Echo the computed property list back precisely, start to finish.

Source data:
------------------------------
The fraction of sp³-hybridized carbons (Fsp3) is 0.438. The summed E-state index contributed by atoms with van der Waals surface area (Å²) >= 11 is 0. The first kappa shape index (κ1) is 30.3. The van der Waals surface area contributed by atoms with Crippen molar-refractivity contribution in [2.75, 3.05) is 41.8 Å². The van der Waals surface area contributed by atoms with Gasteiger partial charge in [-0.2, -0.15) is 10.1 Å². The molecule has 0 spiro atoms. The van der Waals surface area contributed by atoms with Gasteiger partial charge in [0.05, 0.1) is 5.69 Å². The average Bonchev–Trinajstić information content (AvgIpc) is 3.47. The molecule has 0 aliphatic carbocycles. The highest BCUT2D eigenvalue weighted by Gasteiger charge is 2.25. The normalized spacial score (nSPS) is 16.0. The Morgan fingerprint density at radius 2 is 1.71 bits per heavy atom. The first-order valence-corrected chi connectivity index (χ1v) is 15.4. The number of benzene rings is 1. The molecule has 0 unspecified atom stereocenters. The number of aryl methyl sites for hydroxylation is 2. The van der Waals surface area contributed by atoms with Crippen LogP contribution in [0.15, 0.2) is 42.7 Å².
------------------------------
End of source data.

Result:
The fraction of sp³-hybridized carbons (Fsp3) is 0.438. The summed E-state index contributed by atoms with van der Waals surface area (Å²) >= 11 is 0. The first kappa shape index (κ1) is 30.3. The van der Waals surface area contributed by atoms with Crippen molar-refractivity contribution in [2.75, 3.05) is 41.8 Å². The van der Waals surface area contributed by atoms with Gasteiger partial charge in [-0.2, -0.15) is 10.1 Å². The molecule has 0 spiro atoms. The van der Waals surface area contributed by atoms with Gasteiger partial charge in [0.05, 0.1) is 5.69 Å². The average Bonchev–Trinajstić information content (AvgIpc) is 3.47. The molecule has 0 aliphatic carbocycles. The highest BCUT2D eigenvalue weighted by Gasteiger charge is 2.25. The normalized spacial score (nSPS) is 16.0. The Morgan fingerprint density at radius 2 is 1.71 bits per heavy atom. The first-order valence-corrected chi connectivity index (χ1v) is 15.4. The number of benzene rings is 1. The molecule has 0 unspecified atom stereocenters. The number of aryl methyl sites for hydroxylation is 2. The van der Waals surface area contributed by atoms with Crippen LogP contribution in [0.15, 0.2) is 42.7 Å².